This is particularly relevant when it comes to an area such as Facebook ads. I was speaking to the marketing manager of an accountancy firm recently, and the owner of the firm got all excited about Facebook ads. “Someone in this group I’m in told me that they did some Facebook ads and they got 2 new leads per week! Let’s do Facebook ads!”
This “shiny object syndrome” is classic for accountants when it comes to marketing. It’s hard, and it’s discouraging, to press on day after day with writing blogs and attending events and sending emails and being visible on social. You want RESULTS, and you want them FAST.
The problem is that when it comes to the best kind of marketing that places you in front of the highest quality prospects and leads, it always takes time. (Anyone who tells you different is selling something.) You can accelerate that process by spending more time or more money or getting support or involving more people, but at the end of the day you are going to have to go through the hard slog for a little while.
So for this firm who was looking at Facebook ads, the first thing they did was to push people to a form asking for name, company name, email address, phone number, and to arrange a meeting.
Unsurprisingly, they got a grand sum of zero leads from that Facebook ads campaign.
That’s because they were trying to skip steps within the progression model. Going from zero awareness to sharing personal information. Back at the pub, that’s like saying “Hey, let’s get drinks”, and then asking for their credit card details. Bit creepy, mate. Think I’ll go move over here.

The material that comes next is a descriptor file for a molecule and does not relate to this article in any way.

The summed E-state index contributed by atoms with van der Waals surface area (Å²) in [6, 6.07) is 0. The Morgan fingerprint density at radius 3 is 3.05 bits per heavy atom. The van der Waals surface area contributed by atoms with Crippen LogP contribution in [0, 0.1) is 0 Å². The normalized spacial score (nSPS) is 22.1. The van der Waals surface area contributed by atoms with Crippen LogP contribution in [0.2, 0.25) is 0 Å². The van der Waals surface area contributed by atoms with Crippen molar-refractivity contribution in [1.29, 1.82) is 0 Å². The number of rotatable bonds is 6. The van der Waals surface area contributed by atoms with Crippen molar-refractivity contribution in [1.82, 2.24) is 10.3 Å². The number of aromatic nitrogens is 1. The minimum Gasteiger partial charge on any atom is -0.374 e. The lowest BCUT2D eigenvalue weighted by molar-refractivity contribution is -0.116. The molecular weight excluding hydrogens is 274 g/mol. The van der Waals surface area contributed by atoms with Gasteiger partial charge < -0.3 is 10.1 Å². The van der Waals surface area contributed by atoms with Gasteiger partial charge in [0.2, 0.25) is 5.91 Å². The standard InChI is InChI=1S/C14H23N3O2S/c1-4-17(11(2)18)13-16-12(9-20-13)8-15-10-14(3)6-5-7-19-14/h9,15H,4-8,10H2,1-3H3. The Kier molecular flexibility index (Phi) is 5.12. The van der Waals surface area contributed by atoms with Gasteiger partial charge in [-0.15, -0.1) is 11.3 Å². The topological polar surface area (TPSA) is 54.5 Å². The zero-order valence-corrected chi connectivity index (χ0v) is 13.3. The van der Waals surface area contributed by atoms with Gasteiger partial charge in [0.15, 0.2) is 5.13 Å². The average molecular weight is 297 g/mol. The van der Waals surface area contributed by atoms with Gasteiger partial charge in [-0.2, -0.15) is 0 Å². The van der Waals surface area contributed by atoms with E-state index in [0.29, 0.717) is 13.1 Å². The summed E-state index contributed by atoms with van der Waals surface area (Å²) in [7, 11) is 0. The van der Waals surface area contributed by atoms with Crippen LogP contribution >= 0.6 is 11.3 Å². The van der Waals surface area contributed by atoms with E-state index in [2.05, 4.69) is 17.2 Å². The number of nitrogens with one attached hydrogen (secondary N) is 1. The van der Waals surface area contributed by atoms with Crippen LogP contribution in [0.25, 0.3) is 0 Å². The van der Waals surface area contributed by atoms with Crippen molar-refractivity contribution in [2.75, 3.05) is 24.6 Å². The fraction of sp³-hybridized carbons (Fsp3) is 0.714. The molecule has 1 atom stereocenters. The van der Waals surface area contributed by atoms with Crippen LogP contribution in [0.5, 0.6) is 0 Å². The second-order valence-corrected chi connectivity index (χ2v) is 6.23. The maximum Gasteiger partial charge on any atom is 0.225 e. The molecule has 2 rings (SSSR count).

What worked better for this firm was to run a new Facebook ad, and when the visitor clicked on the ad they would go to the firm’s website to read a blog post. No information required, no investment at all at this stage. Simply experience good content, get to know the firm, spend a little time on the website, and create trust. They then went back and re-targeted those same people with another an invitation to a webinar on a similar topic as the ad they clicked. At that stage, registration asked for name and email address. As a result of doing this, their re-targeted group is now sitting at 800 people.
Notice that there are several levels of free things. The general principle is that the more you give, the more you can ask for.
If you’re running a full hour’s webinar with two guest speakers and a free checklist download afterwards, you can ask for name, company name, email address. Possibly even phone number, depending on how familiar they are with your firm.